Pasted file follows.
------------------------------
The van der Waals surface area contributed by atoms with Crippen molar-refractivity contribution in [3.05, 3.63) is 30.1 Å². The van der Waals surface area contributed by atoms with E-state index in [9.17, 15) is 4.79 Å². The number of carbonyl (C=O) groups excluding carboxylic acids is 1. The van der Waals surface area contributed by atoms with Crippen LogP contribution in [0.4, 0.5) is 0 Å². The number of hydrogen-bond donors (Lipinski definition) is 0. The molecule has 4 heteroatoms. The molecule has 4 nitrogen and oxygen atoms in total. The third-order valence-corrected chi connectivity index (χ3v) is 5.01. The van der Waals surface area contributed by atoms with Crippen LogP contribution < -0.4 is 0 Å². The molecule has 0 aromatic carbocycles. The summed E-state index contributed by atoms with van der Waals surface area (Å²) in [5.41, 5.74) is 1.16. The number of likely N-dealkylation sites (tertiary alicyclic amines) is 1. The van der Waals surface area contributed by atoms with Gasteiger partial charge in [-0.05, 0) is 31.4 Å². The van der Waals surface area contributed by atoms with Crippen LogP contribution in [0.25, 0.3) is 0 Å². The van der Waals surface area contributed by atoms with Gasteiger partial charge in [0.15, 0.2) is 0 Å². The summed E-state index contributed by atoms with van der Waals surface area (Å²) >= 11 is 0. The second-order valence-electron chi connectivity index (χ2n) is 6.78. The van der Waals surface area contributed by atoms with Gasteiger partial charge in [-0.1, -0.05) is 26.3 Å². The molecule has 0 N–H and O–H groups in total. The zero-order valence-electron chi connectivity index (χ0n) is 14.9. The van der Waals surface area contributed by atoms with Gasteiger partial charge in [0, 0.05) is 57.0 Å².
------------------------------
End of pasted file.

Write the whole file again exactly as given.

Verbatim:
The van der Waals surface area contributed by atoms with Crippen molar-refractivity contribution in [3.05, 3.63) is 30.1 Å². The van der Waals surface area contributed by atoms with E-state index in [9.17, 15) is 4.79 Å². The number of carbonyl (C=O) groups excluding carboxylic acids is 1. The van der Waals surface area contributed by atoms with Crippen LogP contribution in [0.4, 0.5) is 0 Å². The number of hydrogen-bond donors (Lipinski definition) is 0. The molecule has 4 heteroatoms. The molecule has 4 nitrogen and oxygen atoms in total. The third-order valence-corrected chi connectivity index (χ3v) is 5.01. The van der Waals surface area contributed by atoms with Crippen LogP contribution < -0.4 is 0 Å². The molecule has 0 aromatic carbocycles. The summed E-state index contributed by atoms with van der Waals surface area (Å²) in [5.41, 5.74) is 1.16. The number of likely N-dealkylation sites (tertiary alicyclic amines) is 1. The van der Waals surface area contributed by atoms with Gasteiger partial charge in [-0.05, 0) is 31.4 Å². The van der Waals surface area contributed by atoms with Crippen LogP contribution in [0.25, 0.3) is 0 Å². The van der Waals surface area contributed by atoms with Gasteiger partial charge in [0.15, 0.2) is 0 Å². The summed E-state index contributed by atoms with van der Waals surface area (Å²) >= 11 is 0. The second-order valence-electron chi connectivity index (χ2n) is 6.78. The van der Waals surface area contributed by atoms with Gasteiger partial charge in [-0.1, -0.05) is 26.3 Å². The molecule has 0 N–H and O–H groups in total. The zero-order valence-electron chi connectivity index (χ0n) is 14.9. The van der Waals surface area contributed by atoms with Gasteiger partial charge in [0, 0.05) is 57.0 Å².